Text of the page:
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Questionnaire: Dragos Tara (2008)

November 2, 2010

1. Have you got any formal musical training, and what do you draw from it now?

As a bass a player, I had some training in Jazz and Classical music, and had opportunities to perform many different kinds of music.
It mostly helped me to develop close physical contact with my intrument, even when I don’t directly use the conventional way of playing.
As a composer, I have a degree in composition and electroacoustics. My studies have been a moment where I could really focus my own language.
Think about it in different perspectives. The opportunities I had to experiment in electroacoustics were very inspiring.
But I truly believe that a musician can only be self-taught. Studies are mostly a great opportunity to meet poeple and exchange, but it’s still up to you…

2. What kind of equipment/instrument do you use, and what is you relationship towards it? What do you think lies behind your choice of the equipment/instrument?

My double bass, with few preparations (as little as possible), and a computer (mostly with MAX/MSP). I try mostly to use few stuff, but that can be modulated in many different ways.
I am still thinking about a way of controlling the electronics through gestures (directly through my bass).

3. What is it that attracts you towards musical experimentation?

A permanent need to move, to take part in the research of new social relationships, as music is part of a culture that always has to be rebuilt.
I don’t want to deal with nostalgy and I believe this world deserves some changings.

4. Why are you involved in improvisation, and how do you perceive it?

To take part in music and dramatic performances where there’s not just “one author”, but a collective creation.
To create things that exist just at a certain moment and a certain time, as opposed to some commercial standards looking for reproducibility.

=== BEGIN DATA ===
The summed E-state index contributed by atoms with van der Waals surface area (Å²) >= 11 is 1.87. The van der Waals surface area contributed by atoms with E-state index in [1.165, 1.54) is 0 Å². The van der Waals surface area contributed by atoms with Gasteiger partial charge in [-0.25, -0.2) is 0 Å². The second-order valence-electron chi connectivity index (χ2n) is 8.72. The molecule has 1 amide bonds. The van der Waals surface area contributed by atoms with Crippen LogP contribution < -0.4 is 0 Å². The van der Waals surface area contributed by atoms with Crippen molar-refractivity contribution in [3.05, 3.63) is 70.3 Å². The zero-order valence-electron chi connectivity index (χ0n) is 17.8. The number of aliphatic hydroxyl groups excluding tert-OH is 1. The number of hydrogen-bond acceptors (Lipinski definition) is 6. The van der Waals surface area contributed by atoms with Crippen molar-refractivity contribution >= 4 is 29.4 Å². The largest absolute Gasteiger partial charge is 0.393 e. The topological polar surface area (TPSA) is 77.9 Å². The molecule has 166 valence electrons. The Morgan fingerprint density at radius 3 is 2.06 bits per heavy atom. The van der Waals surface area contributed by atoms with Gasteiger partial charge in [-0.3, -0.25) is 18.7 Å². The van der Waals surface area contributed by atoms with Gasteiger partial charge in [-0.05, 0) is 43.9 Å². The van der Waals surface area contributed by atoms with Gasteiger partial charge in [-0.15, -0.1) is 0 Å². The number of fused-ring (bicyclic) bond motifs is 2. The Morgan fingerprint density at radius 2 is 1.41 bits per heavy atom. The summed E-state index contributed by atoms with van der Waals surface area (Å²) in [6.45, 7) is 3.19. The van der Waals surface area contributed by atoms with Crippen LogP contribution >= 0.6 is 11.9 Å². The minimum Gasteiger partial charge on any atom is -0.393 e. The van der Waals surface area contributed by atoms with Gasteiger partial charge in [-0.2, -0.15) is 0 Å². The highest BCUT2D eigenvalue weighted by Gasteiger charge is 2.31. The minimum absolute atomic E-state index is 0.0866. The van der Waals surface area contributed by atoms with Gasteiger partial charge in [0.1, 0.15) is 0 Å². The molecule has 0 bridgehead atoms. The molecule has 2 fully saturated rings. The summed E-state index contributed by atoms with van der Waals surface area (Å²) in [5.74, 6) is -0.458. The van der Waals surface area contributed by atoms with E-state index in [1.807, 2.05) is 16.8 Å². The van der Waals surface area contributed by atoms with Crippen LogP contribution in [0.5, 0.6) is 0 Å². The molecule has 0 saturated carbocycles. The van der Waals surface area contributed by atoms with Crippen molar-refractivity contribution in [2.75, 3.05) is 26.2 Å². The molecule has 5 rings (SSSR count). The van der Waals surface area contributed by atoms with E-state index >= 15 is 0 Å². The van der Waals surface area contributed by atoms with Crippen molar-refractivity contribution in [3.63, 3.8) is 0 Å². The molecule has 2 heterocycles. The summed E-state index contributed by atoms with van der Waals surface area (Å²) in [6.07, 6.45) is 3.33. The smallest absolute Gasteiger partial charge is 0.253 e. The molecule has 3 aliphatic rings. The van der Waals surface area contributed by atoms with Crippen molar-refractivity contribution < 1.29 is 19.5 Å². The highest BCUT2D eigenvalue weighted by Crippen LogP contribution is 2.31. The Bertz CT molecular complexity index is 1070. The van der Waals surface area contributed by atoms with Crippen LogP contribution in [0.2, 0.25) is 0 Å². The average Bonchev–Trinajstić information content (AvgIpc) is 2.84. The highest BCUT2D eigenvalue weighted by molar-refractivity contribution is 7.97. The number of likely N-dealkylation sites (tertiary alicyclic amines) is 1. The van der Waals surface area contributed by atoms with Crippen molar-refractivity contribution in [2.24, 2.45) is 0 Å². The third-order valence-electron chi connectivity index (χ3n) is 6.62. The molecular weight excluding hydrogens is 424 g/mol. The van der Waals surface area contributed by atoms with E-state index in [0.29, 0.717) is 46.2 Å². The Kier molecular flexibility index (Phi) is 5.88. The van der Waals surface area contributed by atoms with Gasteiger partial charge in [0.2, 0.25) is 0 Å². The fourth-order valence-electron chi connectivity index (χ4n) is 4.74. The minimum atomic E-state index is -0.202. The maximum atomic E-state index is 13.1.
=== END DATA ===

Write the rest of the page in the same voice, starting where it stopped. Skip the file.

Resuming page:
5. How do you perceive the relation between planning and spontaneity in improvisation?

As you work on different projects with different people, you start to create your own general image of improvisation. This means that both are always mixed. You discover things on a road that you had already chosen.

6. Do you “practise” for an improvisation, and what are your general thoughts on the idea of “practising” for improvisation?
When you improvise, do you use sounds that you’ve already “tried out”, and how much room is there for actual sound experimentation?

For projects that are based on a special ideas or a concept, I love to rehearse. But if it is really improvised, I hate it. Anyway, with time, as I told you, you make choices that guide your work and make you more prepared for concerts.
I feel the same about practising on my own. I practise my bass in a rather conventional, classical way, just to keep in touch with it.
Playing with electronics is always prepared for me, as I have to build my MAX/MSP patches, choose my interfaces.
I couldn’t really tell you how much room there is for actual sound experimentation, but I think this is more than ever necessary because of the increasing normalization that the musical business implies.

7. How do you evaluate an improvisation? What is it, according to you, that makes one improvisation better than another?

If it feels easy, fluent to play. If my image of the moment was clear, or just exciting… This is kind of confusing. Sorry, I don’t really know.

8. When you are recording for a release, does the awareness of being recorded influence your playing, and in what way?

As an electroacoustic musician, I feel quite unsatisfied with using this medium only as memory, not using it for itself.
Recording is something very interesteing for me but reserved for special projects for tape music, electronics, and such…
As an improviser I feel quite unsatisfied with the idea of transforming a unique thing (point 4!) into a reproducible object.
This means I always try to record as little as possible, just when it is useful for a project (including the use as a demo).
I don’t think that recording influences my way of improvising. But playing without an audience, on the other hand, is very painful for me.

 

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